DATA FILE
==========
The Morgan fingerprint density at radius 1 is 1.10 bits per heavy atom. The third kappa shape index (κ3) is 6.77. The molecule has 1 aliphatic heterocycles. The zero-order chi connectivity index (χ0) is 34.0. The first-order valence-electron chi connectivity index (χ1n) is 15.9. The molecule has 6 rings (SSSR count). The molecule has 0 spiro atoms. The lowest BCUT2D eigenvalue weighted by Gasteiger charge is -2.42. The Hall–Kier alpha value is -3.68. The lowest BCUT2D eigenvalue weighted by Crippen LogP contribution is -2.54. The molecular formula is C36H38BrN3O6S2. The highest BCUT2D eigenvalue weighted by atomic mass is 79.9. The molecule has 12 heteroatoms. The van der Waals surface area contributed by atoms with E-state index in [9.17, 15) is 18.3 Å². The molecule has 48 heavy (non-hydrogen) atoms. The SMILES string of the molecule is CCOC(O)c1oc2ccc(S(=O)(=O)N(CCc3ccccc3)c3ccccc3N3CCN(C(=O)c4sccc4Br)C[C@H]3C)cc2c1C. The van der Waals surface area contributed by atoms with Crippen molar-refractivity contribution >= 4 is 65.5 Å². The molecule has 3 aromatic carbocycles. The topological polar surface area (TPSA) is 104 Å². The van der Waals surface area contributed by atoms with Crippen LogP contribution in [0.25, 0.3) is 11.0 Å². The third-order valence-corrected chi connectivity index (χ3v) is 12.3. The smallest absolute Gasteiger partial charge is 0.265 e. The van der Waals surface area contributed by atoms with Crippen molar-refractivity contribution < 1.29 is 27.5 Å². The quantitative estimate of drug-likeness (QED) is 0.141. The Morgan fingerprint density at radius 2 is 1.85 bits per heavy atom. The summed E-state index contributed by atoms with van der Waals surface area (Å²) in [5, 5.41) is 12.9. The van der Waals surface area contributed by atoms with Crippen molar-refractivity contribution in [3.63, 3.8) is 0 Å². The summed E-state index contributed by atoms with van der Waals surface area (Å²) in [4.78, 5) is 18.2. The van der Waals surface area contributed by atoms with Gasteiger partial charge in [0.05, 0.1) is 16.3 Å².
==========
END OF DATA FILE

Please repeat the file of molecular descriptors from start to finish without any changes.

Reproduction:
The Morgan fingerprint density at radius 1 is 1.10 bits per heavy atom. The third kappa shape index (κ3) is 6.77. The molecule has 1 aliphatic heterocycles. The zero-order chi connectivity index (χ0) is 34.0. The first-order valence-electron chi connectivity index (χ1n) is 15.9. The molecule has 6 rings (SSSR count). The molecule has 0 spiro atoms. The lowest BCUT2D eigenvalue weighted by Gasteiger charge is -2.42. The Hall–Kier alpha value is -3.68. The lowest BCUT2D eigenvalue weighted by Crippen LogP contribution is -2.54. The molecular formula is C36H38BrN3O6S2. The highest BCUT2D eigenvalue weighted by atomic mass is 79.9. The molecule has 12 heteroatoms. The van der Waals surface area contributed by atoms with E-state index in [9.17, 15) is 18.3 Å². The molecule has 48 heavy (non-hydrogen) atoms. The SMILES string of the molecule is CCOC(O)c1oc2ccc(S(=O)(=O)N(CCc3ccccc3)c3ccccc3N3CCN(C(=O)c4sccc4Br)C[C@H]3C)cc2c1C. The van der Waals surface area contributed by atoms with Crippen molar-refractivity contribution >= 4 is 65.5 Å². The molecule has 3 aromatic carbocycles. The topological polar surface area (TPSA) is 104 Å². The van der Waals surface area contributed by atoms with Crippen LogP contribution in [0.25, 0.3) is 11.0 Å². The third-order valence-corrected chi connectivity index (χ3v) is 12.3. The smallest absolute Gasteiger partial charge is 0.265 e. The van der Waals surface area contributed by atoms with Crippen molar-refractivity contribution < 1.29 is 27.5 Å². The quantitative estimate of drug-likeness (QED) is 0.141. The Morgan fingerprint density at radius 2 is 1.85 bits per heavy atom. The summed E-state index contributed by atoms with van der Waals surface area (Å²) in [5, 5.41) is 12.9. The van der Waals surface area contributed by atoms with Crippen molar-refractivity contribution in [3.63, 3.8) is 0 Å². The summed E-state index contributed by atoms with van der Waals surface area (Å²) in [4.78, 5) is 18.2. The van der Waals surface area contributed by atoms with Gasteiger partial charge in [0.05, 0.1) is 16.3 Å².